Notebooks are a simple, fun and efficient way to create business reports or play with data science libraries such as scikit-learn or pandas. They are also a great tool for interactive visualization of data. We have been using Jupyter notebooks at Nexedi as part of Wendelin out-of-core Big Data project. Using Jupyter, we could increase the productivity of engineers in charge of producing reports about the structural health of wind turbines in Germany. Using Jupyter, we could also provide a tool to analyse and visualize sales trends of a trading company in China. We are currently integrating Jupyter-Lab as the default IDE of SlapOS Edge Computing software.
With the ongoing development on Iodide, we were able to use some of the ported packages for pyodide to migrate some of the scientific jupyter lectures. There are some differences between how the cell execution works for jupyter and for iodide, thus the migration needed to make some changes in the notebooks. Various ways to migrate notebook are being covered as follows.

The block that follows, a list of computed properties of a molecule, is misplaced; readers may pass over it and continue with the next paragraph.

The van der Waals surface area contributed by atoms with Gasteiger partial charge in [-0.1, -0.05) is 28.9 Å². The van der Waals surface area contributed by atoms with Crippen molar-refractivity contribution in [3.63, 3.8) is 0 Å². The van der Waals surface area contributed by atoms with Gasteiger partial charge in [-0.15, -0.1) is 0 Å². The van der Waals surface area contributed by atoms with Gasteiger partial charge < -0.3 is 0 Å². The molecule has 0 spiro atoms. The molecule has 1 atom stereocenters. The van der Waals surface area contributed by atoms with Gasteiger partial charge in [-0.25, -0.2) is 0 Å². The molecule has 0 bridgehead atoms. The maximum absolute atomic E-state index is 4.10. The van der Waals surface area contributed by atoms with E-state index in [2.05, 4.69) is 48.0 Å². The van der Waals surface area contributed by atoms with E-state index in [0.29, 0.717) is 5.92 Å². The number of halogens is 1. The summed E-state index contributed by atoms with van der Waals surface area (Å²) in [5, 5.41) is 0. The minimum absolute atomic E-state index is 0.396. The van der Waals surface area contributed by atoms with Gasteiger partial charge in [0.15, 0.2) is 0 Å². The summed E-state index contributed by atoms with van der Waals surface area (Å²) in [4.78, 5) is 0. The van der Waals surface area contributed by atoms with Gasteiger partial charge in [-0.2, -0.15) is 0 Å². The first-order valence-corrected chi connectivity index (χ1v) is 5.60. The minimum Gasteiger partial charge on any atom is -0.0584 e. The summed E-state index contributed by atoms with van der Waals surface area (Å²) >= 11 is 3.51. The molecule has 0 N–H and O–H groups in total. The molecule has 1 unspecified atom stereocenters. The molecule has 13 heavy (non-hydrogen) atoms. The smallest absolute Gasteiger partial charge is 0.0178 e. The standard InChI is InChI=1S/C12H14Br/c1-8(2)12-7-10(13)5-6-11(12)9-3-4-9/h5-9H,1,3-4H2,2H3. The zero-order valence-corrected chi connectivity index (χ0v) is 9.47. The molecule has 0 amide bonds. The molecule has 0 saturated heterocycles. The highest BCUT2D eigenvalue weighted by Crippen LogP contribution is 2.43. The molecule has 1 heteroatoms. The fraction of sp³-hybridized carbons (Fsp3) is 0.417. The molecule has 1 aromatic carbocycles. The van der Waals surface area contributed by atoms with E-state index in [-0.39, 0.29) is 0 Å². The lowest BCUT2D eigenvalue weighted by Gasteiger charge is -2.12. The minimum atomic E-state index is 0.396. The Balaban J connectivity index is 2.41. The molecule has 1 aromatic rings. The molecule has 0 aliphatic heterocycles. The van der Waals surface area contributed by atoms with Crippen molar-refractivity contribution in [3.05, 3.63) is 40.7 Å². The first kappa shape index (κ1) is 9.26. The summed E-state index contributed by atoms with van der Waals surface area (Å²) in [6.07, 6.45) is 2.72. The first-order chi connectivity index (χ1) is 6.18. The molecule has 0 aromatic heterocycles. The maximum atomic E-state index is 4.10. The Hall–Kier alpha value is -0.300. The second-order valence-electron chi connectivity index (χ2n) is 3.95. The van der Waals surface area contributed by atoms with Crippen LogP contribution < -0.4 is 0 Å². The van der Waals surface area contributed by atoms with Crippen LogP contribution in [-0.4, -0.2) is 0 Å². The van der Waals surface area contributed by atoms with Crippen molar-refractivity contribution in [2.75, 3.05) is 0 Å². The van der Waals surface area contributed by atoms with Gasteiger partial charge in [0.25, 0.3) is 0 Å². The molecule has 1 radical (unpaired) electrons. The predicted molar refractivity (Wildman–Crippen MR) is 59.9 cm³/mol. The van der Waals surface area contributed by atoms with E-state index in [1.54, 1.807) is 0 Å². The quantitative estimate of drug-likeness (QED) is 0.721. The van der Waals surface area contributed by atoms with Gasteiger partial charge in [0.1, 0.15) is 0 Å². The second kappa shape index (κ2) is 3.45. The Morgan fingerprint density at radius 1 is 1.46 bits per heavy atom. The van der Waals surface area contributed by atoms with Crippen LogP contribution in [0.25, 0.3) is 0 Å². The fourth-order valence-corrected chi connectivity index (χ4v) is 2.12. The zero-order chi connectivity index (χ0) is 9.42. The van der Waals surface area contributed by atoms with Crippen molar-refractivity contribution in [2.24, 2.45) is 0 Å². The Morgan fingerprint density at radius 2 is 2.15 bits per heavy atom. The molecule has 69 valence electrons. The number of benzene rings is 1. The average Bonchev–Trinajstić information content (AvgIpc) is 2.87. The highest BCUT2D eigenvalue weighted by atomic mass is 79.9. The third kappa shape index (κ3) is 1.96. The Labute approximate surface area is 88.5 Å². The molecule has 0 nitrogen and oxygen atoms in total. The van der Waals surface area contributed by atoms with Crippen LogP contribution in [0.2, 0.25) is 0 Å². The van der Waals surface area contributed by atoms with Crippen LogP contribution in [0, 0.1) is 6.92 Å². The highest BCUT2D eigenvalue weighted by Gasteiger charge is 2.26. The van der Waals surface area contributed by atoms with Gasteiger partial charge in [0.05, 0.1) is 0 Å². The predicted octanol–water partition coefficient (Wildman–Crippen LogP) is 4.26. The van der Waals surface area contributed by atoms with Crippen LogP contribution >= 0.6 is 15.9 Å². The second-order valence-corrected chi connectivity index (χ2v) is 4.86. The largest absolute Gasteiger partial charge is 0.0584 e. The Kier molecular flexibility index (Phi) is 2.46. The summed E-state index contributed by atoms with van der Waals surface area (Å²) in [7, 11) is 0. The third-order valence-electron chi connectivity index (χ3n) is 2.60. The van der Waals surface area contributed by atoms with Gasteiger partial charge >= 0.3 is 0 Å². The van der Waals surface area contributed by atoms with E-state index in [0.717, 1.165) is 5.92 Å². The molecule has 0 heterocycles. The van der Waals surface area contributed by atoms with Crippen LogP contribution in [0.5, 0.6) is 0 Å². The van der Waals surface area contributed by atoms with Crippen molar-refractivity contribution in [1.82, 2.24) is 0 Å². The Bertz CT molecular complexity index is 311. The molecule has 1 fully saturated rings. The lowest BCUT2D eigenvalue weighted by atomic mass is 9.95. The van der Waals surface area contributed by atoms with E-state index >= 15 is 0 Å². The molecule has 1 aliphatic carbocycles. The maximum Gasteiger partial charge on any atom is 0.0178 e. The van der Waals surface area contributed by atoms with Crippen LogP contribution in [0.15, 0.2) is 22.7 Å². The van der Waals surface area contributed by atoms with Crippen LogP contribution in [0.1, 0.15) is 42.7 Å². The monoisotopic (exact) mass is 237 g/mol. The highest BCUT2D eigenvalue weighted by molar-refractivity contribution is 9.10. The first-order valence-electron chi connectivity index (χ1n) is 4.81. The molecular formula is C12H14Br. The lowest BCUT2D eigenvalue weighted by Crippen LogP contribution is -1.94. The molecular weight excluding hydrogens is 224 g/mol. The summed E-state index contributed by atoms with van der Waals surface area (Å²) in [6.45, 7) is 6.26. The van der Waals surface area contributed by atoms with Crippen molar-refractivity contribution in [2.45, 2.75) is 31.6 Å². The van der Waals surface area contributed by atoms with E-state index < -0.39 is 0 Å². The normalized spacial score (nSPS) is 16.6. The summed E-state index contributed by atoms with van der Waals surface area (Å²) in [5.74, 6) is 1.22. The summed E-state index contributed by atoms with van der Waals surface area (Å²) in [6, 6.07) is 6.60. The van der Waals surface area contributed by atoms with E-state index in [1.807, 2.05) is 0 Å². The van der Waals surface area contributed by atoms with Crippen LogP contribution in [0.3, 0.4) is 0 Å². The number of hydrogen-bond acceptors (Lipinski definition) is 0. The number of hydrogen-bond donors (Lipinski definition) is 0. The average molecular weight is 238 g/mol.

Migrating jupyter notebook to iodide by copy pasting the codes from the cell. This is a long process but it ensures the running of cell after every addition, hence one can find out if the cell is going to run or not and the error directly. This also ensures that we can modify the code to make it work in iodide because there are some differences between how the code execution in jupyter and iodide.
On the Iodide official website, they provide a feature to export raw ipynb files and then convert it to jsmd format with some boilerplate cells to tell about the objects the jupyter notebook. The only problem in this is that we don't get the data and there would be changes regarding the libraries being used. Remember, we can only use this method to convert version 4 of Jupyter Notebook.
The link jsmd-and-importing-notebooks clearly mentions:
print('Hello Python World !')